25May

Why I don’t Eat Out

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Embarrassing though it is to admit, eating out had gotten out of control for my family.  Completely.  We were spending every spare cent of our already meager budget on eating out.  All of our allotted spending money went to the cause, and we would “borrow” from other areas in our budget to support our eating out habit.  Eating out is one of those things that I think people tend to underestimate unless they are very intentional about it.  We were eating out several times each week.  For Lent, I decided to take drastic measures and give up eating out. I didn’t eat out for 6.5 weeks of Lent, and this was just the boost we needed to curb our eating out habits for good.  You might wonder why  I don’t want to eat out. Here are the biggest reasons:

Eating out is more expensive than cooking at home.  An average meal out for our family of 4 costs about $20 (an average of fast food, at least $10/meal and sit-down meals, at least $30/meal).  An average meal home for our family of 4 costs less than $5.  As I said before, we were overspending.  Other areas of our budget were suffering to fund our constant eating out.  Just because we liked it, we “deserved” a treat…but the occasional treat became several times a week for us.

Eating at home is healthier than eating out.  Even if you eat similar things, meals almost always have more calories at restaurants.  At home, you have more control.  Eating out increases temptations that I have eliminated at home.  Because of this, a meal out for me consists of about 1200-1500 calories (my entire daily allotment!), while an average meal at home is more like 300-400 calories.

I want to be a better mom. Stay with me, here.  I’m not saying anyone is a bad mom for eating out several times a week.  But for me and my family this went against our family values.  Our kids were eating unhealthy foods, which we don’t want.  Rather than being the mom I want to be who manages my home well, I was resorting to eating out all the time to avoid the discipline of planning.  Rather than spending our money on things for our children, we were wasting money on eating out and that is a hard thing for me to admit or face about myself, but it’s the truth.  Finally, I realized that more and more my children were learning that eating out for many meals each week was the “norm.”  (after writing this article, I found a great post about creating our children’s “normal”) I wanted eating at home around our kitchen table to be their norm.  Not eating fast food.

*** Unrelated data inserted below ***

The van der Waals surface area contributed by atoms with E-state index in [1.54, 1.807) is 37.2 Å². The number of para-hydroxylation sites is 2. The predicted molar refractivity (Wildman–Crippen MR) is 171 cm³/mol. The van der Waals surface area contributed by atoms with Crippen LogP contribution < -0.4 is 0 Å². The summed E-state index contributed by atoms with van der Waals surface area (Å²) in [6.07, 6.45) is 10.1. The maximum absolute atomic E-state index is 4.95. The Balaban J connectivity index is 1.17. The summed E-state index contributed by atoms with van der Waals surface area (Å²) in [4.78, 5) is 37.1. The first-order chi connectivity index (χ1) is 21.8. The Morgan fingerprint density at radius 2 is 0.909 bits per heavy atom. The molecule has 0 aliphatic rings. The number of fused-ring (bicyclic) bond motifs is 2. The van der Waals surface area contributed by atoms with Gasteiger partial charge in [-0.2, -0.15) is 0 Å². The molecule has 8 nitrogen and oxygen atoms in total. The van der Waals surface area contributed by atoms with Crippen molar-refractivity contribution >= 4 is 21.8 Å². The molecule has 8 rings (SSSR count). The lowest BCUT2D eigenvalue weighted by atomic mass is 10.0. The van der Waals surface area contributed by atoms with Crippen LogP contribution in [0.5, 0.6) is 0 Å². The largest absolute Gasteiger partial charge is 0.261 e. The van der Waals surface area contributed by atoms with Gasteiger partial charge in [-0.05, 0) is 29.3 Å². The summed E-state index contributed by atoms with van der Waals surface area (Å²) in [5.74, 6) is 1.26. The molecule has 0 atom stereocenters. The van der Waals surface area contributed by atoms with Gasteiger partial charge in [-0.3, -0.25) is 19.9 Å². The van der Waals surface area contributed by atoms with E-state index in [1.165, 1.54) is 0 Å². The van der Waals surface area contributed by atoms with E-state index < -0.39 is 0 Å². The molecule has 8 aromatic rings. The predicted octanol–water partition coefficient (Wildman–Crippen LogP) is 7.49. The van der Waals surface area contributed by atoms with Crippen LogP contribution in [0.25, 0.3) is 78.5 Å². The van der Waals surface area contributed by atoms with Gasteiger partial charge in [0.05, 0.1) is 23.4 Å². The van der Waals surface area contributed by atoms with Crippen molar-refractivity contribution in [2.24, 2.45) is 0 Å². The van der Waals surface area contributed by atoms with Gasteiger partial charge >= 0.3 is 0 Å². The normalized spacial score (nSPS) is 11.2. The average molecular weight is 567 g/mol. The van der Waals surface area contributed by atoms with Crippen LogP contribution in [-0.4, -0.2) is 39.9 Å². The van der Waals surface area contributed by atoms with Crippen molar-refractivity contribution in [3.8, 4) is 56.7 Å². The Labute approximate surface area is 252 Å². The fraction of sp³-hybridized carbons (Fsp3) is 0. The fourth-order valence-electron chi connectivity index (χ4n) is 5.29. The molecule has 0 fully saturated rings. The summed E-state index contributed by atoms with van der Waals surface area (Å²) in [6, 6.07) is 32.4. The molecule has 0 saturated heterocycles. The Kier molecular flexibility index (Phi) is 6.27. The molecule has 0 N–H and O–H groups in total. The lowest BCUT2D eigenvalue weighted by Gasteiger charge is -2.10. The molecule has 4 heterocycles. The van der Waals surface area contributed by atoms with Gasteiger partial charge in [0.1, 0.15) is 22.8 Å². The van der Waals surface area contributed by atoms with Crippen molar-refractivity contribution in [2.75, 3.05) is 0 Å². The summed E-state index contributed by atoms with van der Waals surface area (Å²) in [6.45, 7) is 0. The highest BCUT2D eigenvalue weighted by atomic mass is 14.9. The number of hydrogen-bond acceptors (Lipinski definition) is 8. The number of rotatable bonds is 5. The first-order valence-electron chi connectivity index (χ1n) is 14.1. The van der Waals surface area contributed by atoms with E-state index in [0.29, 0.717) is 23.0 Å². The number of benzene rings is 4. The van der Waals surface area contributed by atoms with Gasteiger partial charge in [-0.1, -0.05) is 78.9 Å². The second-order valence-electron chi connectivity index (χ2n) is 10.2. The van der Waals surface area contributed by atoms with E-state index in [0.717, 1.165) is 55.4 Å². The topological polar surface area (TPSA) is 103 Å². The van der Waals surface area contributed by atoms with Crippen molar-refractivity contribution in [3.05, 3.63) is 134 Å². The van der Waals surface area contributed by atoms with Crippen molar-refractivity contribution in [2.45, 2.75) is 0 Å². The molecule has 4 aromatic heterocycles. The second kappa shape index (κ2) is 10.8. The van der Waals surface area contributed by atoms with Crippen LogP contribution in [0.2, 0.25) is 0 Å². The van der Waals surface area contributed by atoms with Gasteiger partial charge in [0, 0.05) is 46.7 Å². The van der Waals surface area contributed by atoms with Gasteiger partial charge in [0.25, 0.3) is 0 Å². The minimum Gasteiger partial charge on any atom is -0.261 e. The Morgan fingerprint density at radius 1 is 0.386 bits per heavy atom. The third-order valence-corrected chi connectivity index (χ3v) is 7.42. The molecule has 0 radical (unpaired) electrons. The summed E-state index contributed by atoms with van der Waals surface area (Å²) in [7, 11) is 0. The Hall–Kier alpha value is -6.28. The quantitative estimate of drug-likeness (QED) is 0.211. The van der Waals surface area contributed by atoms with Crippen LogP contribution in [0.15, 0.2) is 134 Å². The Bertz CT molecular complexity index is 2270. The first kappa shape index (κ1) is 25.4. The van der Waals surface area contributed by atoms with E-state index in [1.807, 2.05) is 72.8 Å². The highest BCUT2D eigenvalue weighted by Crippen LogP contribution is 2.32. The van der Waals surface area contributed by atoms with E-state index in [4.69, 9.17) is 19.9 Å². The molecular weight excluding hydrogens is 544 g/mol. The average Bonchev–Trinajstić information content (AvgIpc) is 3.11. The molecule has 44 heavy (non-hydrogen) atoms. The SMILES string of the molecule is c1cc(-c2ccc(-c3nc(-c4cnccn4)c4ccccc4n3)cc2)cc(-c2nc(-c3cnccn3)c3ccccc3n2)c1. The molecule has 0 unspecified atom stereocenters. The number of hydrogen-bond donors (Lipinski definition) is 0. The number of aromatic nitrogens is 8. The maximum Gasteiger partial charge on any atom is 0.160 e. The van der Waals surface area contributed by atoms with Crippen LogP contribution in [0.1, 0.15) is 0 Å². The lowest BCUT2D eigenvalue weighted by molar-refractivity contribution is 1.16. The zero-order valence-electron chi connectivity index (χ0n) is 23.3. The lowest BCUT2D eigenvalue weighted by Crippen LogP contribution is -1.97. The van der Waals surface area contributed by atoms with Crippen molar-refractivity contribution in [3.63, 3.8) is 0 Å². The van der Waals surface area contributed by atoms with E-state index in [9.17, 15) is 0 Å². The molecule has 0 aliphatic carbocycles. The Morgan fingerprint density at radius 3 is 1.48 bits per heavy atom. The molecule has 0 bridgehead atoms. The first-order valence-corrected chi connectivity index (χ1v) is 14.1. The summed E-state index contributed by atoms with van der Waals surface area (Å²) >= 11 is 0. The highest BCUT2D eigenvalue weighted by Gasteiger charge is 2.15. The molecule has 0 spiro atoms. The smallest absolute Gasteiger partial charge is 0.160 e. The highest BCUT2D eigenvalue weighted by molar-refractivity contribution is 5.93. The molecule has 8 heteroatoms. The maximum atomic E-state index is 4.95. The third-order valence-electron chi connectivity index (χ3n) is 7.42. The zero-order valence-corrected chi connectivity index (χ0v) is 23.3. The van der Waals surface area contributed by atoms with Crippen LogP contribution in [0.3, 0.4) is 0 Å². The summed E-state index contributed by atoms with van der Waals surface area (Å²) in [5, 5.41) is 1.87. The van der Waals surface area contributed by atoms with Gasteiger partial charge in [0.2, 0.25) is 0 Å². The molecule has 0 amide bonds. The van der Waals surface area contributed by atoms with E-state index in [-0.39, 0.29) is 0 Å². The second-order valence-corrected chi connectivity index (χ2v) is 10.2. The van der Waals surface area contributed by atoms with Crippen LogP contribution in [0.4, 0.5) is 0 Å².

So, there you have it.  Since Easter, Chad and I have eaten out a handful of times for dates, and they took me out to Cracker Barrel for Mother’s Day, using a gift card we already had.  Yes, eating out is fun, I get it.  But, I have to say that I really like the new norm that we have created where we eat the majority of our meals at home, or take a picnic to the park if we’re out at mealtime.

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Comments

  1. That was a great post! When you sit down and actually calculate the cost of it; it’s just outrageous!

    • Crystal says: